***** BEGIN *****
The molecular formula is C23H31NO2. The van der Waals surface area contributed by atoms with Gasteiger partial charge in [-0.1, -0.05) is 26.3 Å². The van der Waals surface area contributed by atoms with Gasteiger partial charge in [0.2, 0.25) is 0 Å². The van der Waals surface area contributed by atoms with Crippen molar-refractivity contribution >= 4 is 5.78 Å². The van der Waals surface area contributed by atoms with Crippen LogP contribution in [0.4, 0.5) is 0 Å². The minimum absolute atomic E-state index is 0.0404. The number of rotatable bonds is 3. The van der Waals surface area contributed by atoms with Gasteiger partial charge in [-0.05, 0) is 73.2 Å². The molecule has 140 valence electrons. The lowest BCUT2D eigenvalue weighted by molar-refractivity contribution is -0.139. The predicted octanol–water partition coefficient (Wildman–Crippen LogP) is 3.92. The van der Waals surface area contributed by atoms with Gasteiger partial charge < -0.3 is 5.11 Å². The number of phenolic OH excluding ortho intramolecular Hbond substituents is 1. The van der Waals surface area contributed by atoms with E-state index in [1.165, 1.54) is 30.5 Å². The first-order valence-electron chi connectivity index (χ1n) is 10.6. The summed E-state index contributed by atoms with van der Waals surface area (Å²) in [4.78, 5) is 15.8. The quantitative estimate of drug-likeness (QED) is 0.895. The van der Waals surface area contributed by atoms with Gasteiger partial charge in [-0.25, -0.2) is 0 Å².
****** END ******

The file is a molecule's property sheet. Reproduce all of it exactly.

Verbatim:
The molecular formula is C23H31NO2. The van der Waals surface area contributed by atoms with Gasteiger partial charge in [-0.1, -0.05) is 26.3 Å². The van der Waals surface area contributed by atoms with Gasteiger partial charge in [0.2, 0.25) is 0 Å². The van der Waals surface area contributed by atoms with Crippen molar-refractivity contribution >= 4 is 5.78 Å². The van der Waals surface area contributed by atoms with Crippen LogP contribution in [0.4, 0.5) is 0 Å². The minimum absolute atomic E-state index is 0.0404. The number of rotatable bonds is 3. The van der Waals surface area contributed by atoms with Gasteiger partial charge in [-0.05, 0) is 73.2 Å². The molecule has 140 valence electrons. The lowest BCUT2D eigenvalue weighted by molar-refractivity contribution is -0.139. The predicted octanol–water partition coefficient (Wildman–Crippen LogP) is 3.92. The van der Waals surface area contributed by atoms with Gasteiger partial charge < -0.3 is 5.11 Å². The number of phenolic OH excluding ortho intramolecular Hbond substituents is 1. The van der Waals surface area contributed by atoms with E-state index in [1.165, 1.54) is 30.5 Å². The first-order valence-electron chi connectivity index (χ1n) is 10.6. The summed E-state index contributed by atoms with van der Waals surface area (Å²) in [4.78, 5) is 15.8. The quantitative estimate of drug-likeness (QED) is 0.895. The van der Waals surface area contributed by atoms with Gasteiger partial charge in [-0.25, -0.2) is 0 Å².